19 Apr 2013 - 10:15

AURORAIHS Managing Partner Soula Proxenos and Professor Francois Viruly

The latest research into the provision of affordable housing in the so-called gap market in South Africa shows that it not only brings with it improved welfare and social cohesion, but is also an important facilitator of opportunities and wealth creation.

The study found that those who obtain homes in this sector move beyond viewing them as a mere shelter. Instead, their homes become assets and through appreciation of these assets entrepreneurship, job creation and/or access to higher levels of education are stimulated.

The research was conducted by a team led by University of Cape Town associate professor Francois Viruly.

It is the second such study commissioned by International Housing Solutions (IHS), a global private equity investor which has pioneered the financing of numerous affordable housing projects in South Africa with a total value of almost R8-billion to date.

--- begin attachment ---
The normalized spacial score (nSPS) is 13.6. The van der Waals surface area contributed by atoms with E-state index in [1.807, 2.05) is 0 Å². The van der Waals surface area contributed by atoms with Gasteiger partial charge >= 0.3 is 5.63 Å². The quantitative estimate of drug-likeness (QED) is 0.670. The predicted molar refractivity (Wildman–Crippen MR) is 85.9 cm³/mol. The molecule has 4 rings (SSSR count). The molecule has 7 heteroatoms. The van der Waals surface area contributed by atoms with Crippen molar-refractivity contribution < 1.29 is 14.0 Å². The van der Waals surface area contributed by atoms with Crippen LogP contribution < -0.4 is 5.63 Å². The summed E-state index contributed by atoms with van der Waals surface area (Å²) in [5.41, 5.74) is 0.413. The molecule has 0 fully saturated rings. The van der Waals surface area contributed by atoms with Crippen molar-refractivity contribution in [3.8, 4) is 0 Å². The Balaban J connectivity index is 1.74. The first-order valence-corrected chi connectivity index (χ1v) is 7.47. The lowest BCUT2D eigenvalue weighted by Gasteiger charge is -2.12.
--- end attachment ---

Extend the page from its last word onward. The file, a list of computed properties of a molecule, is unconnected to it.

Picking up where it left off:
The primary focus of the research was to assess the direct and indirect benefits to tenants and owners of housing units provided by IHS, to assess the social and economic benefits of living in developments like these which are changing the face of SA suburbs. The study also aimed to establish whether such affordable housing developments meet the objectives of government policy regarding sustainable human settlements.

The research was expanded this year to include some 500 households across more than twenty different developments. The survey also considered the views of students who this year made up 17% of the respondents.

Affordable housing refers to households with an income between R3500 and R18000 per month. People in this segment earn too much to qualify for government